“I think lawsuits are filed routinely with respect to their impact on the court of public opinion, even if they’re likely not winners in the court of law.”
“One of the intriguing issues of the 2016 election is the future of medical marijuana – will the new administration enforce federal laws that give no immunity for medical purposes or continue to stand back in states that have legalized it? Trump narrowly carried Florida while 71% of Floridians approved it. Should be interesting.”
The Supreme Court’s decision throwing our the conviction of ex-Virginia Governor Bob McDonnell underscores the difficulties in prosecuting public corruption. Modern era decisions including McNally (1987) that jettisoned then existing prosecutions for “theft of honest services,” McCormick (1991) that imposed a “quid pro quo” requirement on Hobbs Act cases and Skilling (2010) which limited the current version of “honest services fraud,” have reduced the tools for prosecutors. While Congress might someday pass tougher laws, in the meantime, an increasingly broader range of conduct has been legalized even if, as Chief Justice Roberts described it, such conduct is “distasteful” or even “worse than that.”
“While Justice Scalia was best known for conservatism, he was a leading protector of jury trials and he transformed the frequently harsh sentencing guidelines into advisory rather than binding criteria.” – Kendall Coffey on the late Justice Antonin Scalia Photo via Erik Cox Photography / Shutterstock.com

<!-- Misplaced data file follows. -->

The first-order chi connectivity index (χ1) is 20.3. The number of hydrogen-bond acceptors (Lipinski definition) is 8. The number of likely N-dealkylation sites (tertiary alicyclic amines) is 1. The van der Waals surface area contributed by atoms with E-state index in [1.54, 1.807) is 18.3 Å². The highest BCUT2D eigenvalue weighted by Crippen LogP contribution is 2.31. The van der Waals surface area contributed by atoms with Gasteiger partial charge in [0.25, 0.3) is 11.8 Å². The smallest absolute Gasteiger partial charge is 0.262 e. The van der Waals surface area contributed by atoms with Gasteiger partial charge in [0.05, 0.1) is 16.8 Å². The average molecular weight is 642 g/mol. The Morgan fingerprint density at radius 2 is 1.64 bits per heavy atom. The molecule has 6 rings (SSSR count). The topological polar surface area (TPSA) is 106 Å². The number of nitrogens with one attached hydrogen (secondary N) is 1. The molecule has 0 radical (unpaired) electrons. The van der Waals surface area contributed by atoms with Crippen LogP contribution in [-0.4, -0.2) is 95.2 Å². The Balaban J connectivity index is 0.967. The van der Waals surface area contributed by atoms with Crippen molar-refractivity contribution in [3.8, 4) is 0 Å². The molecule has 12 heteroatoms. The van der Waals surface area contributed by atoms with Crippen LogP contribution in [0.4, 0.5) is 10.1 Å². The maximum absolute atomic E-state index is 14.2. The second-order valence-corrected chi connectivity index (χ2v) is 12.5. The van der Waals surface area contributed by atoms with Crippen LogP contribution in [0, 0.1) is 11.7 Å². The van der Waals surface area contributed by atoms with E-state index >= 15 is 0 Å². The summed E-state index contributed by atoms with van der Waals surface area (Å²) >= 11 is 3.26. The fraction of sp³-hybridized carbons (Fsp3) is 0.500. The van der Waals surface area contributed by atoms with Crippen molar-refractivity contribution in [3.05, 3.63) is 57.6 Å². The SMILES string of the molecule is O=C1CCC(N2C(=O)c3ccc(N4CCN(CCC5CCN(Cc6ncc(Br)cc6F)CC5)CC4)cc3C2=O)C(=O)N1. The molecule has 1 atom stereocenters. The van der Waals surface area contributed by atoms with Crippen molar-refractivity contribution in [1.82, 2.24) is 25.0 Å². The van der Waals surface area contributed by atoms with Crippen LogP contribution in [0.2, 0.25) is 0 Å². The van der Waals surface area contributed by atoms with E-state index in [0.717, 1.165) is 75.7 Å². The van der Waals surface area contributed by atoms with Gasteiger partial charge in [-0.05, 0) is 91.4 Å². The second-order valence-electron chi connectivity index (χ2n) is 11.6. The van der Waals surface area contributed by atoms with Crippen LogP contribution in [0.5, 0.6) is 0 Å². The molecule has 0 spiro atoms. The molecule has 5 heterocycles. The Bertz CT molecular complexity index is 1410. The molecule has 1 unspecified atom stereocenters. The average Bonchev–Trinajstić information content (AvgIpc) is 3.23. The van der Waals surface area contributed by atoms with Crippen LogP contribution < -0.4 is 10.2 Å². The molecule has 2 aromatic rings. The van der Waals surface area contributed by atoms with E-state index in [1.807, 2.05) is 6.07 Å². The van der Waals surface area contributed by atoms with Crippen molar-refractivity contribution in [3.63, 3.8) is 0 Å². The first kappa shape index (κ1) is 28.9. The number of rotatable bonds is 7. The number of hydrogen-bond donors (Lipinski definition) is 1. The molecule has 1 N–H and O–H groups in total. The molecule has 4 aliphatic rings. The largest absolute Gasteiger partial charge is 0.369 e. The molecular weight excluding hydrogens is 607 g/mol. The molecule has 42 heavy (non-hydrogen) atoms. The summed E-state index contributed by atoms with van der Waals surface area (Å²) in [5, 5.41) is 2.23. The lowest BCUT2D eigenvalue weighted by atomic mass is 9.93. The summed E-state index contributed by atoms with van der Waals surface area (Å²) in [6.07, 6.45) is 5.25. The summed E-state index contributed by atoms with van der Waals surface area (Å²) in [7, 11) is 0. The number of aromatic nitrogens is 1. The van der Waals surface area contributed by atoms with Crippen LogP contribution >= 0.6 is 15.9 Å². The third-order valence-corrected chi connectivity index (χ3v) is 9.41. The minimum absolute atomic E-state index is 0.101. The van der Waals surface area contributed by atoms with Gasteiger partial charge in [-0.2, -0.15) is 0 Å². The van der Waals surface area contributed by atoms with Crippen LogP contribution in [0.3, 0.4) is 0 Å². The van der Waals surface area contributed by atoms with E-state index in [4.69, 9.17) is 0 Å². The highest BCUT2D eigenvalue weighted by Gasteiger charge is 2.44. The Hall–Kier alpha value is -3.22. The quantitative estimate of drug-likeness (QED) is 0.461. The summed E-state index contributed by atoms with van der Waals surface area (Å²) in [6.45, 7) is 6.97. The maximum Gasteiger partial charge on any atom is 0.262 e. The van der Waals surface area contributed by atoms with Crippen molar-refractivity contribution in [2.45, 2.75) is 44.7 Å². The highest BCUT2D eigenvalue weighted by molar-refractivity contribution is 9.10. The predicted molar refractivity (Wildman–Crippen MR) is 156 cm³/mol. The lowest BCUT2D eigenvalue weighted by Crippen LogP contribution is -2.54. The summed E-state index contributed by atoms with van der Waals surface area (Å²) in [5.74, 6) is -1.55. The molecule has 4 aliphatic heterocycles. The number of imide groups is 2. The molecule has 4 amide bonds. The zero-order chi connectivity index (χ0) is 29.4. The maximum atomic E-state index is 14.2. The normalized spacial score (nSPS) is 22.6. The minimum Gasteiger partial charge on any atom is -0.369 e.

Funding for the brutal operations of the so-called Islamic State, also known as ISIS, reportedly includes a million dollars a day from sales of oil taken from captured territories. The U.S. has threatened “powerful and international sanctions” against those who purchase oil from ISIS. Rather than just economic sanctions, though, consideration shall be given to criminally prosecuting the oil buyers under U.S. statutes that outlaw providing material support or resources to designated terrorist organizations such as ISIS. Some U.S. terrorism laws include exterritorial jurisdiction authorizing prosecution for entirely foreign-based conduct if there are certain U.S.-connected results. Violence toward a U.S. citizen – like those who have been cruelly murdered by ISIS – could potentially provide jurisdiction for U.S. prosecution. If individuals can be identified who knowingly made oil purchases funding the terrorist agenda of ISIS, those individuals might be considered for very serious federal crimes, even though there could be complicated issues of arrest and extradition. Past arrests and prosecution have demonstrated to the world that federal prison is no idle threat for terrorists and their financiers. If ISIS buyers can be identified in order to consider economic sanctions, they can be investigated for purposes of criminal prosecution.